Next up for me was a trip up to what’s probably the most bizarre place in the state (and I say that despite the fact that Connecticut has at least five closed mental institutions), Wild Bill’s Nostalgia Center in Middletown. The place is basically a museum and emporium for the weird (as you can see here, here, and here), and has everything from life size Elvis statues to weird Japanese toys (and “toys”) to old cabinet arcade games to an entire former amusement park fun house filled with old vinyl records and magazines. This was also the site of two separate checkpoints on two separate lists, the Balancing Yugos checkpoint and the World’s Largest Jack in the Box checkpoint. I did this because I wanted to see how many people would come for one of the checkpoints and completely miss the other. Five of the six teams that showed up were wise to my tricks and spotted both.
Next stop was Dinosaur State Park, because Keaton demanded it. Dinosaur State Park is based around a collection of dinosaur footprints, all of which were found on site. I intended to hike the nature trails, but had to turn back early to create the poll for the Oppo’s Choice award.
Next up, Gillette Castle, one of the places I’d desperately been wanting to properly explore since I first started working on the rally. Gillette Castle was built by actor William Gillette in 1919 and can only bee described as “Flintstones meets medieval.” William Gillette, by the way, is responsible for the image we all have for what Sherlock Holmes looks like, as Gillette was the first to play Holmes on the big screen back in 1916. Virtually all subsequent portrayals of the great detective are modeled after him.
As impressive as the castle is on the outside, the inside is even more incredible. Odd switches, elaborate door latches, narrow winding stairways and balconies, mirrors so that Gillette could see what was going on throughout the castle from his bedroom, even a table designed to distract his (19!) cats so they wouldn’t claw any of the other furniture. It’s an incredible and eccentric place.
I knew based on their posts that Team Toucan was on the way, and I had no intention of making the “I found Dusty” bonus points easy, so I scampered away and on to my next stop, Monty the T Rex. Keaton’s idea of course. Keaton loves visiting family.
After stopping to see Monty I set the GPS for what’s probably my favorite place on the rally, down by the ocean, but on the way I passed the World’s Largest Indoor Kart Track (which I’d added to the route basically at the last minute). This was one of only a couple checkpoints I’d never seen firsthand, so of course I had to go look. Team Cookie Monster was there and they managed to snap me. Captured again! But dat track doe.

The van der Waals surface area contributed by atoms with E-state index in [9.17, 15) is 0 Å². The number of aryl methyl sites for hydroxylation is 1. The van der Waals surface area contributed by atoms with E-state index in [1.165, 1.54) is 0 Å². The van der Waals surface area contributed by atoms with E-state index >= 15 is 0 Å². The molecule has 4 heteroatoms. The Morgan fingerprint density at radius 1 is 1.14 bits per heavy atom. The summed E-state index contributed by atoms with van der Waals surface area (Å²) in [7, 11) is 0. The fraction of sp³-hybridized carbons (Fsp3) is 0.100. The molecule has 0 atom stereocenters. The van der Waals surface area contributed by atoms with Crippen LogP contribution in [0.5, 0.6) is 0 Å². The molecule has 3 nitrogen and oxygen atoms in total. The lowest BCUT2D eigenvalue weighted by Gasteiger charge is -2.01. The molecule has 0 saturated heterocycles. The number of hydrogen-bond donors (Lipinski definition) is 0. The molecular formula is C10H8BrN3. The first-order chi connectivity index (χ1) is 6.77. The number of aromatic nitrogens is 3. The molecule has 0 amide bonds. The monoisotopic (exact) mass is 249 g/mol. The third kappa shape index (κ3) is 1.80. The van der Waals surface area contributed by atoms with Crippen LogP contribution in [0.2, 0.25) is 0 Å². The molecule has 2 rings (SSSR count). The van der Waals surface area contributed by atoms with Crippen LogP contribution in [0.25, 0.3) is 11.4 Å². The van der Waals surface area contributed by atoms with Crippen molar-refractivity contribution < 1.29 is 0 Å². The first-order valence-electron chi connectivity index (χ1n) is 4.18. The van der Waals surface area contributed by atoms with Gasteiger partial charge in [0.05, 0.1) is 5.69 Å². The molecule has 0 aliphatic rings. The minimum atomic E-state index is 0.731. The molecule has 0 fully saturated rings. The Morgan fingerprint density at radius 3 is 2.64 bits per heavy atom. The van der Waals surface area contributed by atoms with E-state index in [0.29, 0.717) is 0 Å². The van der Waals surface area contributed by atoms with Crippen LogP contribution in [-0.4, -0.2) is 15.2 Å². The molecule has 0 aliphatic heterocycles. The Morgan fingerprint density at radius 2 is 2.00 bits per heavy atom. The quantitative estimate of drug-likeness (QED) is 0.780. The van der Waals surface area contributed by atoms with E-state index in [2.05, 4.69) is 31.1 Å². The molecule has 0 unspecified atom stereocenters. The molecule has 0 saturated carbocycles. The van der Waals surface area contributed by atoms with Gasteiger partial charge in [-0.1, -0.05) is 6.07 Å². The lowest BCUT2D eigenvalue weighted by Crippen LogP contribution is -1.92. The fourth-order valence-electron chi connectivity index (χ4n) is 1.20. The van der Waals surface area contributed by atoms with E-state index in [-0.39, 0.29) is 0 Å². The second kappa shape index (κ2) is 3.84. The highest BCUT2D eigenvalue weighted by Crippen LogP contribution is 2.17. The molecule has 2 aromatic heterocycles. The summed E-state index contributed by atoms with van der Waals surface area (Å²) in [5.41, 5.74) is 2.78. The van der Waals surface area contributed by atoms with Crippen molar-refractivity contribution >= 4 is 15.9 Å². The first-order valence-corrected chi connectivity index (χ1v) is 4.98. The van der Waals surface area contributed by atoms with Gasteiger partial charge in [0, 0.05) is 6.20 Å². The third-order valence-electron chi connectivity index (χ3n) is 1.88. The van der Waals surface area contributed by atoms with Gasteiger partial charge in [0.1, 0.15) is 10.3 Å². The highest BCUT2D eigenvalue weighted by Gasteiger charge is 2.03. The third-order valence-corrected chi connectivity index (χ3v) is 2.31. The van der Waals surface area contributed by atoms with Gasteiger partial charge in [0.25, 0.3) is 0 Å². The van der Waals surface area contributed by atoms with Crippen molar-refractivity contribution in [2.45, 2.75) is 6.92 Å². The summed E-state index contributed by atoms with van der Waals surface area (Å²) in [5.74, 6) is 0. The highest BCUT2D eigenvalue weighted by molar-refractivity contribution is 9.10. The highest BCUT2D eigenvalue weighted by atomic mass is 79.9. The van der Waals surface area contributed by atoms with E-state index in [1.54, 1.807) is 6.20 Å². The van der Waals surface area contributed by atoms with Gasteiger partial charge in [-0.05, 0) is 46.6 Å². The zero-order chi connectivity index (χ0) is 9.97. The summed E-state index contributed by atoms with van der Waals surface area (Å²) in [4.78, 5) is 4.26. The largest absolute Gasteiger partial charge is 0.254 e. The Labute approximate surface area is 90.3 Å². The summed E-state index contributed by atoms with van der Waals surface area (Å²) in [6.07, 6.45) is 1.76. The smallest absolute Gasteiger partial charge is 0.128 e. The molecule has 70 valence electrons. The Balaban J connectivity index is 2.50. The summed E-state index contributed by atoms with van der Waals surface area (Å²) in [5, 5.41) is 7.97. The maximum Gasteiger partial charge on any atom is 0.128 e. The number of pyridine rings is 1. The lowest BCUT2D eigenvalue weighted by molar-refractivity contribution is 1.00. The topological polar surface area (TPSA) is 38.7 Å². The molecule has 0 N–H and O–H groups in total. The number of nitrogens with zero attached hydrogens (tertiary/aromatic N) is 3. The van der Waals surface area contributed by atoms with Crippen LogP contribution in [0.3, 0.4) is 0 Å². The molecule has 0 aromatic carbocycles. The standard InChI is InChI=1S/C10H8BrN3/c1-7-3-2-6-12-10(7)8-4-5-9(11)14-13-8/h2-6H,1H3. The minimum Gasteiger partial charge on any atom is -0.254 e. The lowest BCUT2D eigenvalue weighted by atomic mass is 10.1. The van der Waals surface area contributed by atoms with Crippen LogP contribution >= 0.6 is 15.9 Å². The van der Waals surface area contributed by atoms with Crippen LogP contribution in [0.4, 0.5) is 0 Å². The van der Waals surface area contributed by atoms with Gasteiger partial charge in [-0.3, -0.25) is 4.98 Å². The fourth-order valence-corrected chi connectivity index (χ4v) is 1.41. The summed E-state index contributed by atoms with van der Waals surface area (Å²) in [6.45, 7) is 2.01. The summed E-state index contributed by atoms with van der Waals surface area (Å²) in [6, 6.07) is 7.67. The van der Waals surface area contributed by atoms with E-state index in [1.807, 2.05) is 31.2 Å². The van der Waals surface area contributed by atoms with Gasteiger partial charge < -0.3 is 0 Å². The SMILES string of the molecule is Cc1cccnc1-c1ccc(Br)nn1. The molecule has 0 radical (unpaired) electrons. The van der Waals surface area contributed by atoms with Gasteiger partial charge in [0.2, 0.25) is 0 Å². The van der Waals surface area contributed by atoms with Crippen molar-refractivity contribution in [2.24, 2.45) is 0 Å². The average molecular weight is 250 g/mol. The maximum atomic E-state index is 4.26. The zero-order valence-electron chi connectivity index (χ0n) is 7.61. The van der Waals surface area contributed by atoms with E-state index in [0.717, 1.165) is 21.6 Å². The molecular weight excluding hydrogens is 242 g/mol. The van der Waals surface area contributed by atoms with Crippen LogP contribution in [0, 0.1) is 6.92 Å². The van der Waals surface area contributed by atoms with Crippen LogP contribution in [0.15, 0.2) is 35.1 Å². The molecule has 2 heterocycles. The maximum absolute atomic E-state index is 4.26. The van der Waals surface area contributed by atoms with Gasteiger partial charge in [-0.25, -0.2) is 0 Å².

For reals this time, on to my favorite stop, Seaside Sanatorium, an institution literally built right on the beach, giving it a serious Shutter Island/movie madhouse vibe. I love it both for the location and for the fact that structurally it’s goddamn gorgeous, doubly so in it’s abandoned state. Believe it or not, the site is now a state park, and while the buildings themselves are closed down you’re encouraged to walk the grounds and the beach, and even go fishing. No swimming though.
Team Toucan managed to shoot me along the way to seaside. Knew I couldn’t dodge them forever.
At this point I needed to stop exploring and high tail it to the meeting point at The Sole Proprietor restaurant in Worcester. I’d emailed a number of Worcester restaurants about letting me use them as a gathering point for the event, and not only was The Sole the only one to respond but they offered a free app or dessert for anyone from the rally who stayed for dinner. When I arrived there was a 45 minute wait, but they’d kept a reservation for me. When I gave them my name they told me they had a secluded table with a power outlet clear and ready for me. These guys were top notch all the way. The food was excellent as well.